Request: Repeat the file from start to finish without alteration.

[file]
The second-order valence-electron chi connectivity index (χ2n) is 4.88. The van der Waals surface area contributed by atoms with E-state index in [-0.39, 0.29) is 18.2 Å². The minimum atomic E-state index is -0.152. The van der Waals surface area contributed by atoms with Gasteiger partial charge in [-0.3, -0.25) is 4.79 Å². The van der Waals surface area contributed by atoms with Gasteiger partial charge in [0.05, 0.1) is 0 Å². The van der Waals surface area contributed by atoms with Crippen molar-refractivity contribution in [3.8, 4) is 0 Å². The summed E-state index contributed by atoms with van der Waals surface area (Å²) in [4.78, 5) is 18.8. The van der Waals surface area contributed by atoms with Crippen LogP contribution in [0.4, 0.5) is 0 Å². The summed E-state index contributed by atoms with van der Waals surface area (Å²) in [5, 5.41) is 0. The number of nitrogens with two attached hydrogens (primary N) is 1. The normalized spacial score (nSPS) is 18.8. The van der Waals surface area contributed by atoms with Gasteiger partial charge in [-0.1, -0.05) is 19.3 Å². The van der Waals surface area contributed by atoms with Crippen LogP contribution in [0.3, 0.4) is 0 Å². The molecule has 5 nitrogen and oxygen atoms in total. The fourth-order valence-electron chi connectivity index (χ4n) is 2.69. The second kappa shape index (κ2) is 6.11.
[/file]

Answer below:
The second-order valence-electron chi connectivity index (χ2n) is 4.88. The van der Waals surface area contributed by atoms with E-state index in [-0.39, 0.29) is 18.2 Å². The minimum atomic E-state index is -0.152. The van der Waals surface area contributed by atoms with Gasteiger partial charge in [-0.3, -0.25) is 4.79 Å². The van der Waals surface area contributed by atoms with Gasteiger partial charge in [0.05, 0.1) is 0 Å². The van der Waals surface area contributed by atoms with Crippen molar-refractivity contribution in [3.8, 4) is 0 Å². The summed E-state index contributed by atoms with van der Waals surface area (Å²) in [4.78, 5) is 18.8. The van der Waals surface area contributed by atoms with Crippen LogP contribution in [0.4, 0.5) is 0 Å². The summed E-state index contributed by atoms with van der Waals surface area (Å²) in [5, 5.41) is 0. The number of nitrogens with two attached hydrogens (primary N) is 1. The normalized spacial score (nSPS) is 18.8. The van der Waals surface area contributed by atoms with Gasteiger partial charge in [-0.1, -0.05) is 19.3 Å². The van der Waals surface area contributed by atoms with Crippen LogP contribution in [0.3, 0.4) is 0 Å². The molecule has 5 nitrogen and oxygen atoms in total. The fourth-order valence-electron chi connectivity index (χ4n) is 2.69. The second kappa shape index (κ2) is 6.11.